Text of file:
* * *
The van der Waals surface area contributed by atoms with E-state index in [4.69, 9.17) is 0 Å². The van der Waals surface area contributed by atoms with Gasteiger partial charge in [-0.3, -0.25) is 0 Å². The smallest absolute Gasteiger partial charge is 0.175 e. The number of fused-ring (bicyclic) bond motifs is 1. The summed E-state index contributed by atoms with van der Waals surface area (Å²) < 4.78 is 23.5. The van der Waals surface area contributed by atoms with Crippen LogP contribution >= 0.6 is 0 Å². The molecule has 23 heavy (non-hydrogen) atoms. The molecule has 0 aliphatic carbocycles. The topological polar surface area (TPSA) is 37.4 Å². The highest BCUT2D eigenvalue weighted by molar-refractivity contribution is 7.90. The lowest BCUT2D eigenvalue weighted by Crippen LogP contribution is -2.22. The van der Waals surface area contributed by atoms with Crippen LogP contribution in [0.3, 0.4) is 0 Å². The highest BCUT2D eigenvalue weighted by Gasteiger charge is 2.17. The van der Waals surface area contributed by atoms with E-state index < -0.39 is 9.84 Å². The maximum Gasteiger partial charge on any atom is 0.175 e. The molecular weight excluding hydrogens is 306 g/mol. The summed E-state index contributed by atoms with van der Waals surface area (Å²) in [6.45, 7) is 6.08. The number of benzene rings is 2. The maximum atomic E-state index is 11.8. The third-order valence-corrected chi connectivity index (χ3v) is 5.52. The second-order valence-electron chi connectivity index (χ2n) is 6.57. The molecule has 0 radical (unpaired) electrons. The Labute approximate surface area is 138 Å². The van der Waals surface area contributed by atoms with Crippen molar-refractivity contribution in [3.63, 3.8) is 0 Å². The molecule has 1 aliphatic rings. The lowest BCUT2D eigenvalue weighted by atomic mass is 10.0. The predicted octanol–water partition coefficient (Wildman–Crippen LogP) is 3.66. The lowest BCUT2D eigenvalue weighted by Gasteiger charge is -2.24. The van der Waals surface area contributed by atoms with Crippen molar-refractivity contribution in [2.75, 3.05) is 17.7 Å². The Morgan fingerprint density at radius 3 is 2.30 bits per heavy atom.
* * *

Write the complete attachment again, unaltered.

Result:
The van der Waals surface area contributed by atoms with E-state index in [4.69, 9.17) is 0 Å². The van der Waals surface area contributed by atoms with Gasteiger partial charge in [-0.3, -0.25) is 0 Å². The smallest absolute Gasteiger partial charge is 0.175 e. The number of fused-ring (bicyclic) bond motifs is 1. The summed E-state index contributed by atoms with van der Waals surface area (Å²) < 4.78 is 23.5. The van der Waals surface area contributed by atoms with Crippen LogP contribution >= 0.6 is 0 Å². The molecule has 23 heavy (non-hydrogen) atoms. The molecule has 0 aliphatic carbocycles. The topological polar surface area (TPSA) is 37.4 Å². The highest BCUT2D eigenvalue weighted by molar-refractivity contribution is 7.90. The lowest BCUT2D eigenvalue weighted by Crippen LogP contribution is -2.22. The van der Waals surface area contributed by atoms with Crippen LogP contribution in [0.3, 0.4) is 0 Å². The highest BCUT2D eigenvalue weighted by Gasteiger charge is 2.17. The van der Waals surface area contributed by atoms with E-state index < -0.39 is 9.84 Å². The maximum Gasteiger partial charge on any atom is 0.175 e. The molecular weight excluding hydrogens is 306 g/mol. The summed E-state index contributed by atoms with van der Waals surface area (Å²) in [6.45, 7) is 6.08. The number of benzene rings is 2. The maximum atomic E-state index is 11.8. The third-order valence-corrected chi connectivity index (χ3v) is 5.52. The second-order valence-electron chi connectivity index (χ2n) is 6.57. The molecule has 0 radical (unpaired) electrons. The Labute approximate surface area is 138 Å². The van der Waals surface area contributed by atoms with Crippen molar-refractivity contribution in [3.63, 3.8) is 0 Å². The molecule has 1 aliphatic rings. The lowest BCUT2D eigenvalue weighted by atomic mass is 10.0. The predicted octanol–water partition coefficient (Wildman–Crippen LogP) is 3.66. The lowest BCUT2D eigenvalue weighted by Gasteiger charge is -2.24. The van der Waals surface area contributed by atoms with Crippen molar-refractivity contribution in [2.75, 3.05) is 17.7 Å². The Morgan fingerprint density at radius 3 is 2.30 bits per heavy atom.